DUNMORE, Pa. – On Feb. 25 and 26, close to 700 Penn State Scranton students and faculty were tested for COVID-19, as per University requirements, and there were zero cases of the virus reported -- great news for the campus and the University.
While students, faculty, and staff were all required to complete an at-home COVID-19 test prior to the start of the spring semester and have a negative result in order to return to campus, the University had also decided to conduct in-person testing after the second week of in-person classes.
This second round of testing was for students and faculty that have classes on campus or who live within a 20-mile radius of the campus.
“Throughout the testing process across the University, there haven’t been any issues in regard to participation in the testing,” said campus Director of Student Services and Engagement Brad Kovaleski, who was one of the organizers of the most recent testing at Penn State Scranton.“During all of our testing, the students, faculty and staff have all been compliant and participated as expected.”
In addition to this second round of testing, random tests will continue to be administered throughout the rest of the semester to monitor both students and employees.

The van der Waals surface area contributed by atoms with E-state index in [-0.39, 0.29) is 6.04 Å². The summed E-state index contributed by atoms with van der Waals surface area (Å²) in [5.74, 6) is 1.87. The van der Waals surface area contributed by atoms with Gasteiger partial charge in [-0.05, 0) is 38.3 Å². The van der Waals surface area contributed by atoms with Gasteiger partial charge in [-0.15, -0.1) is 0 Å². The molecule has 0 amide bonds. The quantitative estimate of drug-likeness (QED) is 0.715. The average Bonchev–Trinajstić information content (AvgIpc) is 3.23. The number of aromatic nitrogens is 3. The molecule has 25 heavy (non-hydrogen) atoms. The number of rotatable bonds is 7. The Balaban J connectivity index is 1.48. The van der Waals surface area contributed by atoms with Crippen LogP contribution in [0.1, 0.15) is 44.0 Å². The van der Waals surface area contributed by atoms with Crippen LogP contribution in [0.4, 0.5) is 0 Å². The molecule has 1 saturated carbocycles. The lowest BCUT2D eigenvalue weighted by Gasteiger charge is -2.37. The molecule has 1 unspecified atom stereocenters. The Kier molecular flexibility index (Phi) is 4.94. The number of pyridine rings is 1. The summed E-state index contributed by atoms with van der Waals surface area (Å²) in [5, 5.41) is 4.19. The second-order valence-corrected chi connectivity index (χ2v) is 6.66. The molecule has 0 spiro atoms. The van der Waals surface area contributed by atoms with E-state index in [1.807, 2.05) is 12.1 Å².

The universal re-testing of all students is a key component of our spring testing strategy and will allow us to assess how the virus is spreading on our campuses and isolate cases quickly, according to Kelly Wolgast, director of the University’s COVID-19 Operations Control Center.
In addition to continued testing, Penn State is also continuing to require and enforce all CDC recommendations intended to slow the spread of the virus, including wearing masks in all public areas on campus, social distancing and frequent hand washing.
For the latest from Penn State about the coronavirus outbreak and campus-specific information visit: https://scranton.psu.edu/covid. The Penn State community is encouraged to take CDC-recommended health/safety precautions (https://bit.ly/Covid19-safety), contact their healthcare provider if they have questions or feel ill, and review information from state health authorities.